Luck in Translation

In my example, the literal translation was very close to the more colloquial one, so the choice to use the literal one wasn’t very difficult.  But what if the translation wasn’t close?  What if the saying, once translated, got lost?  What is the author/translator to do?  Or, as in my example, the text was translated accurately and the over all intention was conveyed but somehow the spirit of the text was severed.  All of a sudden, the friendly and more personal How are you became a more formal and clinical Are you healthy.  The personality of the piece became flat like a recipe from a cookbook.  So the question remains: where is the balance between contextual accuracy and creative authenticity?

Itinerant Victorian writer George Burrow once wrote that translation is at best an echo.  There is much truth in this statement.  The goal of most translators is to capture the same intent and meaning of the original piece in the translation.  And if the writer is lucky, convey the same tone and spirit of the piece as well.

As I am writing about my family’s assimilation to the United States, I’ve had to translate my parent’s stories.  Since my parents’ English was limited, most of our interviews were conducted in Vietnamese.  The few times I asked them to describe their experiences in English, I received a litany of Dr. Seuss-style answers:

It was hot. We slept in a cot. It was all we got.

But comfortable in their own language, in their own skin, their descriptions became vivid and engaging.  The expressions on their faces changed as the mood of each story took root.  Their eyebrows arched high in their forehead when they spoke about something joyful.  The rushed staccato tempo of their voices was similar to the way excited children spoke.  The opposite was true as well when they spoke about fateful times.  They spoke in a slow and more deliberate manner and their animated eyes lost their luster.  They often used wonderful Vietnamese proverbs to highlight their descriptions.  Simple in structure, the proverbs packed a lot of meaning in succinct phrases, sort of like sophisticated fortune cookies.  As simple as these proverbs were, they also proved to be the most difficult to translate.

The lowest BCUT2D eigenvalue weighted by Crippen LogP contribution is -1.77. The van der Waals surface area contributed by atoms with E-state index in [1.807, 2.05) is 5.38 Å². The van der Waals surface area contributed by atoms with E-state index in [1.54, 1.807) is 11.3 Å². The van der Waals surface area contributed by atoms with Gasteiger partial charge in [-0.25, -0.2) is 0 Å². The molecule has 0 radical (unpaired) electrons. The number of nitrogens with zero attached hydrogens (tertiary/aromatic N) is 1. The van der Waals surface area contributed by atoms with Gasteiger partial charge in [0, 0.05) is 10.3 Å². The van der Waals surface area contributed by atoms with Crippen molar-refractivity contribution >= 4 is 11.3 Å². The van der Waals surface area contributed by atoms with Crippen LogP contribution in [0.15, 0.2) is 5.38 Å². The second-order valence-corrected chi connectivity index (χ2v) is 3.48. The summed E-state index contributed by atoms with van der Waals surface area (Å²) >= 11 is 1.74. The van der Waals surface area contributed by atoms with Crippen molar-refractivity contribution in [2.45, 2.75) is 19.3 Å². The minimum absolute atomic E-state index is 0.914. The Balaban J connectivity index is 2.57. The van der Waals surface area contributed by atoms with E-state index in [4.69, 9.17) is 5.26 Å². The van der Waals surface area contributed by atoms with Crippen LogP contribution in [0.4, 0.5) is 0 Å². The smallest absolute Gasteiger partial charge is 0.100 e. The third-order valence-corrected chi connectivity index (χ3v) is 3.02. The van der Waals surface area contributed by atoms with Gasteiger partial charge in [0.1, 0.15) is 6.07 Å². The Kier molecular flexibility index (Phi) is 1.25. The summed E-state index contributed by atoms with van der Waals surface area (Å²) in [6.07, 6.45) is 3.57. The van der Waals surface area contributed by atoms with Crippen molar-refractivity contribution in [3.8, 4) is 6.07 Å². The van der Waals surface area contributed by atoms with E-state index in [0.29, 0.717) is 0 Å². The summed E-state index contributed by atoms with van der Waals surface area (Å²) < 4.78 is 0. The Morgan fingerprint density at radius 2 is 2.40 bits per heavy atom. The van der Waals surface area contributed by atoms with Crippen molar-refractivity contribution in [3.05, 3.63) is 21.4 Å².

I took more of my notes in Vietnamese than in English.  I found it easier to record the stories just the way they were being told.  No cerebral filtering, no impromptu translations.  It was these moments that I was grateful for my parents for the foresight to enroll me in classes that taught me how to read and write in Vietnamese.

To outsiders, my notes looked like a hodgepodge of letters with various symbols that comprised of left and right slants, small question marks that sometimes lay sideways and upside down V’s.  However, these symbols denote a rise or fall in pitch, giving the word the correct inflection.  The wrong inflection can produce a different word.  This is how a How are you becomes a roast duck.

As I began the daunting task of translating my notes, I could feel my frustration stacking up like the cluttered pile of notes in front of me.  Etymologically, translation means to carry or bring across.  In the beginning, I thought this would be simple.  I would translate my parent’s stories line-by-line, word-by-word.  The story would unravel itself as I wrote.  It would all make sense.  How naive I was.

It was like assembling a puzzle that contained the pieces from a different puzzle.  I first had to separate and organize the pieces of my puzzle from the other one and only once that was completed could I begin to join my pieces together.  As I was translating, I had to figure out the exact meaning of what I was translating and then afterwards, find the appropriate corresponding words in English.  With all the words in place, I could then structure the words in meaningful sentences.

There were some phrases that were easy enough to translate like, Gan muc thi den, gan den thi sang. Near the ink, it’s dark, near the light, it’s bright.

Then, I came across phrases that lost all meaning with a literal translation, Lieu com gap mam, Choose rice get sauce.  The over all intent of this proverb was actually a warning for people to live within their means or within their abilities.  But, a reader reading only a literal translation would never get the warning.

A simple translation wasn’t sufficient to convey the significance of these phrases.  More attention had to paid, more descriptions and details had to be given.  In the end, lengthy paragraphs were devoted for just a couple of words.  It reminded me of the old Kung Fu movies where the actor would speak for a while and then the corresponding dubbed voice would utter just a few words.  The audience would laugh at the disproportionate translation.

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June 17, 2009

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